It's been a turn-key operation for the PCS to exist since it was created. Cars were plentiful and cheap, just coming out of service. Their operators - like Mr. Fischer here - were more than happy to buy them for the sake of preserving a past they lived. I am so glad to have met the Pinners, but wish I had gotten into this earlier and been able to meet Mr. Cassens and those who built my Hi-Boy too. Today, PCS has a window of opportunity - growing shorter year by year - where those who actually ran a call with these vehicles (the ambulances in particular) can share this with younger generations and understand why these cars are worth more than scrap steel. Previous generations of firemen did so, and that is why motor apparatus that is 90 years old still rides out in parades to this day under the care of "under 30 people." We can either chose to be THE historical society for ambulances and funeral cars similar to SPAAMFAA, or we can watch an increasingly rapid decline and the loss to the crusher of what the Society worked for since its inception. Please know I have indeed brought up some simple ideas with the PCS leadership team and have offered my time to help execute them.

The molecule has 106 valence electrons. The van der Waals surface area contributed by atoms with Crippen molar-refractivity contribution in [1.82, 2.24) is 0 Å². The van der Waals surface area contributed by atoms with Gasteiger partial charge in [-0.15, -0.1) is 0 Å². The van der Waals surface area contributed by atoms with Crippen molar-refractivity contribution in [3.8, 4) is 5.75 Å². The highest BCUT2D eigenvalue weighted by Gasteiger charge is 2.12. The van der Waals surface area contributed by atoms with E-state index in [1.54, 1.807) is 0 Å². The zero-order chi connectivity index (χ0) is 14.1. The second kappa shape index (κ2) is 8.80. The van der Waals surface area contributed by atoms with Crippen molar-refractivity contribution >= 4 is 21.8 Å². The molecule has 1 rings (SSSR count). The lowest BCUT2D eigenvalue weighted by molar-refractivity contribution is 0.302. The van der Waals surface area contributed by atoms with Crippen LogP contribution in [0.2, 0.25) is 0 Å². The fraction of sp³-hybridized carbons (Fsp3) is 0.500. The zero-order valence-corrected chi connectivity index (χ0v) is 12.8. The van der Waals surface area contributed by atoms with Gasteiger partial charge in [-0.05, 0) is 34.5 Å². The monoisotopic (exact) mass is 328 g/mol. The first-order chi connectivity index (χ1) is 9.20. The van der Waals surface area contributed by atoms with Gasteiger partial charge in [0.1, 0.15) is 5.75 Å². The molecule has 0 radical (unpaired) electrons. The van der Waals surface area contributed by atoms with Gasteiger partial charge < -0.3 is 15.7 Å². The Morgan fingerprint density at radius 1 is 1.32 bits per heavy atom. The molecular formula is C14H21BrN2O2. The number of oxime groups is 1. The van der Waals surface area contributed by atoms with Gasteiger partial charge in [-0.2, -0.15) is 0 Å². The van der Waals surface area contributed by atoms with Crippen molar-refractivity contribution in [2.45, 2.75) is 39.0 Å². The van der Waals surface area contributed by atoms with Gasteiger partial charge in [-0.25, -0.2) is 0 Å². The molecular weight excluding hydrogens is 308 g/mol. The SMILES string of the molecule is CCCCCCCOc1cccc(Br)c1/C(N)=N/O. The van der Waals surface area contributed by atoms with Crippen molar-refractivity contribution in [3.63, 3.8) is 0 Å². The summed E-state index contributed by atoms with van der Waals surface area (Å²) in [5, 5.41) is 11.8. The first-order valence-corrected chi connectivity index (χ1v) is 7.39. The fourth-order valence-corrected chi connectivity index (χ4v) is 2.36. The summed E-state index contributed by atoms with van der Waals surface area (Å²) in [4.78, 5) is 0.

John ED Renstrom
02-14-2017, 11:28 AM
I was invited up to the state EMS convention to replay one of my cars. I did do with a number of photos of different makes and models of car based ambulances. There was interest but only of the cool neat and over to the new toy being shown.

The numbers of firemen first then as a necessity EMS providers is fare greater then EMS providers. But all it takes is some one to except the challenge. Looking forward to what you have in mine

Richard Vyse
02-14-2017, 03:22 PM
People find the hopped up stuff as the cool stuff.

Richard Vyse
02-14-2017, 03:24 PM
Where as we see these as the cool stuff because we know the tradition of a true Pro-Car.